Princeton Theological Seminary prepares women and men to serve Jesus Christ in ministries marked by faith, integrity, scholarship, competence, compassion, and joy, equipping them for leadership worldwide in congregations and the larger church, in classrooms and the academy, and in the public arena . . . In response to Christ’s call for the unity of the church, the seminary embraces in its life and work a rich racial and ethnic diversity and the breadth of communions represented in the worldwide church. 
Because God creates and loves all human beings and has acted in Jesus Christ to reconcile people to God and to each other, we, the people of God, are called to embody reconciliation in the community that is Princeton Theological Seminary. We rejoice in the gifts which particular ethnic histories and cultures bring to our total life, and we recognize as departure from God every attitude and action that is based on the assumption that one racial or ethnic group is innately superior to others. In Christ, diversity is understood as a gift to be celebrated rather than as a problem to be solved. We need those who are different from ourselves in order to experience wholeness in Christ.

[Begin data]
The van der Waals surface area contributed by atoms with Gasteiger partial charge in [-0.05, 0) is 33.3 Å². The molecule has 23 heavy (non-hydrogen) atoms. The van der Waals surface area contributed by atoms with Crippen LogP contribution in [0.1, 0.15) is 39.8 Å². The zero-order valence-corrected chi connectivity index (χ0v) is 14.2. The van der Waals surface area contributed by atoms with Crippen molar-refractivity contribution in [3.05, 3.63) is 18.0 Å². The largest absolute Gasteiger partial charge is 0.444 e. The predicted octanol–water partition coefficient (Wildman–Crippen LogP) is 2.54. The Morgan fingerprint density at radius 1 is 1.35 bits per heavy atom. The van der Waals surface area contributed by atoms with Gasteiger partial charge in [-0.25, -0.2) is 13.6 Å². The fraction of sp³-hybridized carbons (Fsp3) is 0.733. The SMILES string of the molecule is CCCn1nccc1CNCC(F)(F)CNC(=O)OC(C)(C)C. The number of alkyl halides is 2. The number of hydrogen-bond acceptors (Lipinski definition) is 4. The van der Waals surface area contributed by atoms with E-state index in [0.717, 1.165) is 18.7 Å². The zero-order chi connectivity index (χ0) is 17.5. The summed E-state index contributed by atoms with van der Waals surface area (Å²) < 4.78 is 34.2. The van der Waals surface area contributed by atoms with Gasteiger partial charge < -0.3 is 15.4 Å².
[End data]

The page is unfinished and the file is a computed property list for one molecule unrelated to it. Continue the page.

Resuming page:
As part of our agreement of living together at Princeton Theological Seminary we promise to practice hospitality and seek understanding and integrity in our relationships. With graciousness and generosity of spirit, we will seek out God’s gifts in our neighbors. We will engage in unceasing prayer for the reconciliation of differences and for mutual edification through honest encounters with those who are different. 
We also agree to not overlook or tolerate harassment and discrimination. We pledge to speak up and speak out when a sister or brother is belittled or when the behavior of a community member fails to reflect the reconciliation and acceptance we know in Christ. We ask God to grant us wisdom and courage to confront these situations and our sins, and the failures of our community, in love and with a spirit of humility and compassion.
Members of the seminary community are entitled to freedom from harassment, intimidation, and violence or threats of violence. This freedom is attained by respecting members of the seminary community individually and collectively, treating one another fairly, listening well, and doing no harm. 
 Princeton Theological Seminary Mission Statement, Seminary Handbook pp. 1; 1.1 – 1.3
 Living Together Statement as found in the Seminary Handbook, Section 3, p. 2
 Seminary Handbook, p.2
“Informal time in discussion groups with faculty and students discussing feminist theological literature, altered my views, excited my spirit, and greatly influenced my teaching.”